Sat, Mar 22, 2014 - Page 13 News List

Cowealth expects to see 15 percent growth in revenue

By Camaron Kao  /  Staff reporter

Medical equipment supplier Cowealth Medical Holding Co (合富醫療) said yesterday that it expects its revenue this year to grow more than 15 percent from last year, in spite of losing sales rights in China of Accuray Inc’s Cyberknife system for treating cancer.

Accuray terminated the contract with Cowealth to sell the Cyberknife system in China in December last year, after Cowealth invested US$5 million in US-based ViewRay Inc to acquire one seat on its board and get the exclusive rights to sell ViewRay’s tumor treatment devices in Taiwan, Hong Kong and Macau, Cowealth said.

Sales of Cyberknife systems accounted for 20 percent of the company’s revenue of NT$2.58 billion (US$84.37 million) last year, down from 29 percent the previous year, company data showed.

SALES TO GROW

“Our sales in diagnostics facilities and reagents will grow higher than a year ago, offsetting the declining sales of the Cyberknife system,“ a Cowealth official, who declined to be named, said at an investors’ conference in Taipei.

The company expects sales of its diagnostics facilities and reagents to grow more than 30 percent this year from NT$2.06 billion last year, chairwoman Joyce Wang (王瓊芝) told investors.

Cowealth cooperated with 46 hospitals in China to provide customized package services in terms of diagnostics facilities and reagents in January, up from 30 hospitals the previous year, Wang said.

Although Cowealth is now in litigation with Accuray, Cowealth still booked sales of one Cyberknife system last month and it will report sales of about NT$100 million this year for repairing Cyberknife systems it sold in China, she said.

The Cyberknife system costs US$6 million.

As for sales of ViewRay’s system, Wang said potential clients for the system in Taiwan are about 70 hospitals, but the company does not expect to sell a system before the end of this year.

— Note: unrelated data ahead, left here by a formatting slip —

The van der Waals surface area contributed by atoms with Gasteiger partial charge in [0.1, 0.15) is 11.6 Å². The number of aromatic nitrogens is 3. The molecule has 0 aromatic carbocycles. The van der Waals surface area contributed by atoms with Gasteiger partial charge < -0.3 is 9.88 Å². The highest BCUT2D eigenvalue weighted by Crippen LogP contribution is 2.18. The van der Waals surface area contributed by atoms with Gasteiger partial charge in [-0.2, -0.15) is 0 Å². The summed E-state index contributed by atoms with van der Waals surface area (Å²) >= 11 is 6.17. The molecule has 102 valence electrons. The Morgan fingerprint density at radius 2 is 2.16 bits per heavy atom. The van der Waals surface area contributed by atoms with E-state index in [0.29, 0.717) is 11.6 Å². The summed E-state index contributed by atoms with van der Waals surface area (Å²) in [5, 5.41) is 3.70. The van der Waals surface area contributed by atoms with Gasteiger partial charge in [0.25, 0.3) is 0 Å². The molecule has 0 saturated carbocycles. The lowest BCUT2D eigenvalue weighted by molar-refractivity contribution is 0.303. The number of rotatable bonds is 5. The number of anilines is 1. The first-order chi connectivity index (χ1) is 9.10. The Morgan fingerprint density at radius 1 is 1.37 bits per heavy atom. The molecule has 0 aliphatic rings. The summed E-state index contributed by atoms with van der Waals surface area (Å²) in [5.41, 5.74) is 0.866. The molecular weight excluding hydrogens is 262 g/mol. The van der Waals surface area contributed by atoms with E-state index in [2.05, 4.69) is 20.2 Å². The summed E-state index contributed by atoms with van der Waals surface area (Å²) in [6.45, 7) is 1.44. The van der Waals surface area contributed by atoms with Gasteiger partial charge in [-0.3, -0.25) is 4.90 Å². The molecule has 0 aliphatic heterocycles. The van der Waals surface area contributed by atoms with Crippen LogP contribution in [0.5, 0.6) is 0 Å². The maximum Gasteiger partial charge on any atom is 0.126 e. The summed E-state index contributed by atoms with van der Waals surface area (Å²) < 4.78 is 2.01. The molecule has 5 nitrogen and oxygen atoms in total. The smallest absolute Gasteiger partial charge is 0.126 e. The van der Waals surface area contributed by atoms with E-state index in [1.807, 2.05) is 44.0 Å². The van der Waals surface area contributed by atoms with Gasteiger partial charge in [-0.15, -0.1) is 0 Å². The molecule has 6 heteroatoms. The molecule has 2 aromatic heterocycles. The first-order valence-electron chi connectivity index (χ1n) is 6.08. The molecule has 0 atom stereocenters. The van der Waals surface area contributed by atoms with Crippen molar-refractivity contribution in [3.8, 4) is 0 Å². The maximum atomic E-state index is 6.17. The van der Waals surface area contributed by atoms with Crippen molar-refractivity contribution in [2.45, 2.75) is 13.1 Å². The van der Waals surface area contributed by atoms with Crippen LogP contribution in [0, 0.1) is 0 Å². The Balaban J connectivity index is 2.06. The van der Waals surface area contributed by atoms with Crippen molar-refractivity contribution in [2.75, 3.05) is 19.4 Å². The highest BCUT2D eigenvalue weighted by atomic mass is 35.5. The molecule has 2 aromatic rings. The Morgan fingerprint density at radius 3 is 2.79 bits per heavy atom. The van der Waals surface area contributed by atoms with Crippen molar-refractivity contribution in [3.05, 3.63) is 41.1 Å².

Treatments offered by ViewRay’s system are partially covered by the National Health Insurance program, making the system more likely to be accepted by hospitals, Wang said.

ViewRay’s system costs US$8.5 million, she said.

The company would acquire the sales rights to ViewRay’s system in China next year, after it solves the lawsuit with Accuray, she added.

ACQUISITION

Cowealth also announced that would acquire the 14-year sales rights to US-based TearScience Inc’s systems to diagnose and treat dry eye syndrome in China, Hong Kong, Taiwan and Macau.

Sales of TearScience Inc’s systems are expected to contribute tens of million of dollars to Cowealth’s revenue this year, Wang said.

The company forecast that demand for TearScience’s systems would likely be 550 units, or NT$2.5 billion, Wang said, adding that Cowealth would receive NT$2.5 million a year for maintaining each system.

Last year, Cowealth posted a profit of NT$273.01 million, or earnings per share of NT$5.1, up 61.79 percent from NT$168.74 million, or earnings per share of NT$3.81, the previous year, according to a company stock exchange filing.

The company’s board has agreed to pay a cash dividend of NT$3.8 this year, with a payout ratio of 69.09 percent. The payout ratio is lower than the 78.74 percent ration for last year’s dividend.

The cash dividend can be translated into the dividend yield of 3.04 percent based on the Cowealth shares closing price of NT$125 yesterday on the GRETAI Securities Market.

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